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such a nasty woman | by maryann johanson

do you want algorithms recommending movies to you, or an honest-to-god human being?

Netflix has a new algorithm for suggesting what you might like to watch (via American Public Media Marketplace). It’s called Max, because Netflix wants you to feel comfortable with it, maybe think of it as your friend. But in fact Max is “800 engineers and designers” creating a bit of computer code that takes a wild guess, based on other movies you’ve watched and rated, what you might want to watch next. Max doesn’t know you… and you don’t know Max. We’ve all seen some of the recommendations these algorithms come up with that don’t seem to correlate to anything familiar. (Amazon’s is good for these sorts of head-scratchers, too. Just because I looked at a page — or bought a gift for a friend — doesn’t mean I necessarily like this stuff myself.)

Now, I don’t know you… but you know me. And if you trust me to recommend movies to you, then you really need my Movie Cheat Sheets: twice-weekly email newsletters that, early in the week, let you know what’s new on DVD and on streaming services, and whether that new stuff is worth watching, and late in week, tell you what’s opening in multiplexes and arthouses, and whether those films are worth a night out. There are two editions — one for the U.S. and Canada, and one for the U.K. (which also encompasses the Republic of Ireland). Here’s a sample issue (links aren’t live, because this is just an image):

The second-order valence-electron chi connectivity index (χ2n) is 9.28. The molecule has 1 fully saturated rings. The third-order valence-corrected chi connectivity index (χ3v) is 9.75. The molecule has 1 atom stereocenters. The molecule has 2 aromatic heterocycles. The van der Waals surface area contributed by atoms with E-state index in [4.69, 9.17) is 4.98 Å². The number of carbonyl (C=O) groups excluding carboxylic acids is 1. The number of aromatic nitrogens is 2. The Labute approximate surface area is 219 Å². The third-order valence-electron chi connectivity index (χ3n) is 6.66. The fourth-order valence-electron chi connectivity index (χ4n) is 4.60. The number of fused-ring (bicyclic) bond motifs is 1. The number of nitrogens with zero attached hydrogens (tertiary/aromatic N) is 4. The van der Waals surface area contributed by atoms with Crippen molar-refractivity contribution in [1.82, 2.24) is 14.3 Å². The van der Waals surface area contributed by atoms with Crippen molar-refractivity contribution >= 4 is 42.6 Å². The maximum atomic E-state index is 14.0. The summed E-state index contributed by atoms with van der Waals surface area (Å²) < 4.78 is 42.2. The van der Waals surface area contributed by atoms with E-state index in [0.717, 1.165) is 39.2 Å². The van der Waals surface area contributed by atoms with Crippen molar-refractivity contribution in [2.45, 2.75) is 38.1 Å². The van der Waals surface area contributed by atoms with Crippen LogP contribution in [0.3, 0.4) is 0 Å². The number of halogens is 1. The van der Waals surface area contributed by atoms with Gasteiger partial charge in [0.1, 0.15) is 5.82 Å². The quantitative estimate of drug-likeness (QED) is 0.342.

Check out these other samples:

U.S./Canada DVD/VOD edition
U.K. multiplex edition
U.K. DVD/VOD edition

(There’s also my new What to Stream posts if you need ideas for stuff to watch.)

Movie Cheat Sheet is free to FlickFilosopher.com subscribers (subscribe here), or you can subscribe to Movie Cheat Sheet separately.

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maryann buzz
  • Danielm80

    I looked at the Amazon recommendations when I was trying to find a gift for my mother. Amazon thought she would like Basic Instinct 2.

  • lescarr

    I’m sorry Dave, I’m afraid I can’t recommend that.

  • RogerBW

    A system like this assumes there’s only one of me: that I have only one mood, and that I never choose films to watch with friends.

    What I would find useful, though it’s no good for targeted advertising and so Netflix will never deploy it, is a similarity map that’s not biased for my supposed tastes. “Last time I was in this sort of mood I watched Die Hard and enjoyed it; list some films that have a similar sort of feel, and I’ll try to find one I haven’t seen yet.”

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